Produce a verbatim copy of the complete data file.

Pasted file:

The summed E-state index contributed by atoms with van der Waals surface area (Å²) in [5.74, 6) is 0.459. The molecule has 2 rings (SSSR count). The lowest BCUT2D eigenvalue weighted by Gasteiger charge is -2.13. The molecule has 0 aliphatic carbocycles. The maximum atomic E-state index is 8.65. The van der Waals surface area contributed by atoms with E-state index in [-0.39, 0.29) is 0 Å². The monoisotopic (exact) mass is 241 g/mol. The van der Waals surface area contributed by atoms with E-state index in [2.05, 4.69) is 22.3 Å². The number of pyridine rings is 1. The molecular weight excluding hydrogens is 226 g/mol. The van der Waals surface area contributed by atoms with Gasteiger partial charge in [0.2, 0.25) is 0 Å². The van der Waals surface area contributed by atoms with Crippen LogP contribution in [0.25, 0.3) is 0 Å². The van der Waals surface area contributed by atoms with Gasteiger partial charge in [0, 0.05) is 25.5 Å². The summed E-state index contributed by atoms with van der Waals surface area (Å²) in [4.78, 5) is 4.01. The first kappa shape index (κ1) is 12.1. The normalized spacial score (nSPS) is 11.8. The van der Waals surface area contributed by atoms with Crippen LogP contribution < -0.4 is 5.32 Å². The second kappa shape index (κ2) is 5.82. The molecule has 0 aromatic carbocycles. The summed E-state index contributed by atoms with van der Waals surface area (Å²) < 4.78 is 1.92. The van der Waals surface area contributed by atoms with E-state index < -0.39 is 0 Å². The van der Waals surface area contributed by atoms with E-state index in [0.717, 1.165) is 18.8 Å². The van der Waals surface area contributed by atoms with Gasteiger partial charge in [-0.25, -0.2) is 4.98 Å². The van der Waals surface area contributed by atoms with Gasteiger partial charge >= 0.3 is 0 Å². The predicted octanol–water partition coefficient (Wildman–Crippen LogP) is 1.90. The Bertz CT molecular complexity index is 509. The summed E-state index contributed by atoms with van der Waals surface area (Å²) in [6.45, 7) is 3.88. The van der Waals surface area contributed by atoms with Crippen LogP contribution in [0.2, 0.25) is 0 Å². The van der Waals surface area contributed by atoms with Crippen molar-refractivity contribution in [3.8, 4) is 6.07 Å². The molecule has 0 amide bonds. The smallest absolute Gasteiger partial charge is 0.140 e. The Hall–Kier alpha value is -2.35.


The summed E-state index contributed by atoms with van der Waals surface area (Å²) in [5.74, 6) is 0.459. The molecule has 2 rings (SSSR count). The lowest BCUT2D eigenvalue weighted by Gasteiger charge is -2.13. The molecule has 0 aliphatic carbocycles. The maximum atomic E-state index is 8.65. The van der Waals surface area contributed by atoms with E-state index in [-0.39, 0.29) is 0 Å². The monoisotopic (exact) mass is 241 g/mol. The van der Waals surface area contributed by atoms with E-state index in [2.05, 4.69) is 22.3 Å². The number of pyridine rings is 1. The molecular weight excluding hydrogens is 226 g/mol. The van der Waals surface area contributed by atoms with Gasteiger partial charge in [0.2, 0.25) is 0 Å². The van der Waals surface area contributed by atoms with Crippen LogP contribution in [0.25, 0.3) is 0 Å². The van der Waals surface area contributed by atoms with Gasteiger partial charge in [0, 0.05) is 25.5 Å². The summed E-state index contributed by atoms with van der Waals surface area (Å²) in [4.78, 5) is 4.01. The first kappa shape index (κ1) is 12.1. The normalized spacial score (nSPS) is 11.8. The van der Waals surface area contributed by atoms with Crippen LogP contribution < -0.4 is 5.32 Å². The second kappa shape index (κ2) is 5.82. The molecule has 0 aromatic carbocycles. The summed E-state index contributed by atoms with van der Waals surface area (Å²) < 4.78 is 1.92. The van der Waals surface area contributed by atoms with E-state index < -0.39 is 0 Å². The van der Waals surface area contributed by atoms with E-state index in [0.717, 1.165) is 18.8 Å². The van der Waals surface area contributed by atoms with Gasteiger partial charge in [-0.25, -0.2) is 4.98 Å². The van der Waals surface area contributed by atoms with Gasteiger partial charge >= 0.3 is 0 Å². The predicted octanol–water partition coefficient (Wildman–Crippen LogP) is 1.90. The Bertz CT molecular complexity index is 509. The summed E-state index contributed by atoms with van der Waals surface area (Å²) in [6.45, 7) is 3.88. The van der Waals surface area contributed by atoms with Crippen LogP contribution in [0.2, 0.25) is 0 Å². The van der Waals surface area contributed by atoms with Crippen molar-refractivity contribution in [3.8, 4) is 6.07 Å². The molecule has 0 amide bonds. The smallest absolute Gasteiger partial charge is 0.140 e. The Hall–Kier alpha value is -2.35.